Armagh Public Library and No 5 Vicar’s Hill, Armagh are once again ready to take part in this year’s European Heritage Open Days on Saturday 14 and Sunday 15 September. Both these 18th century buildings will be open throughout the Saturday and on the Sunday afternoon. No 5 Vicar’s Hill, the former Registry, has retained many of its original features. It displays historic examples of diocesan records, and collections and curiosities from Armagh Public Library.
Extended to its present form in 1844, the Library was first built to the classical design of Thomas Cooley. His original drawings for the building will be on display. The Library bears witness to the 18th century ‘renaissance’ of Armagh when its founder, Archbishop Richard Robinson, began to put into action his plan for Armagh to become a university city.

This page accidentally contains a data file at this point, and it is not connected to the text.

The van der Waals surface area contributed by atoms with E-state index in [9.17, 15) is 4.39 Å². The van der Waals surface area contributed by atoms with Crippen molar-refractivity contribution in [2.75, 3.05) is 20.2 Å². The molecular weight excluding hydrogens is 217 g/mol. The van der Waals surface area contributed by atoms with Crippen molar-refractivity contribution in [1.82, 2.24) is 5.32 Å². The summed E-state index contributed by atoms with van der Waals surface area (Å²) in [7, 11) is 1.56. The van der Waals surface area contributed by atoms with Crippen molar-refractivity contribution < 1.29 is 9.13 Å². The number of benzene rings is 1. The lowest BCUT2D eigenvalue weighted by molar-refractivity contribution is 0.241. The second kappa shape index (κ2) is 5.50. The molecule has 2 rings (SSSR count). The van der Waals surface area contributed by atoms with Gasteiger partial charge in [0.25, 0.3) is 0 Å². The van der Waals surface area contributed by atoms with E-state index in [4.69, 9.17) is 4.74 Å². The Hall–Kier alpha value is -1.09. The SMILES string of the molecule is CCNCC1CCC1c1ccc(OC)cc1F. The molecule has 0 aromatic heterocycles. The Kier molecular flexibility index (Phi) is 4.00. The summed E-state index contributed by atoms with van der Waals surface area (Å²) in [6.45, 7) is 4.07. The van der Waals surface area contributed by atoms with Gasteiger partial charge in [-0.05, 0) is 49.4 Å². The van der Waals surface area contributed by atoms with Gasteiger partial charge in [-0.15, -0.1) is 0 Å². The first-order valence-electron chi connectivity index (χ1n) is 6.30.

The collections contain early printed books, illuminated manuscripts, and 18th century books on theology, philosophy, classic and modern literature, travels, history, medicine and law.
This year, the Library will host one of eight art installations, produced by artists from the University of Ulster’s Faculty of Art and Design. Artist and MA student Jonny McEwen will set up a ‘site-specific video installation’, entitled ‘a healing place for souls’ in the Library’s Long Room and it is hoped that this will bring even more visitors to the Library over this special weekend.
Visitor access to the Library is via the public entrance, over which is an inscription in Greek which is translated to read ‘The healing place of the soul’. The staff and volunteers of the Library and No 5 are ready to welcome visitors to both buildings and their collections.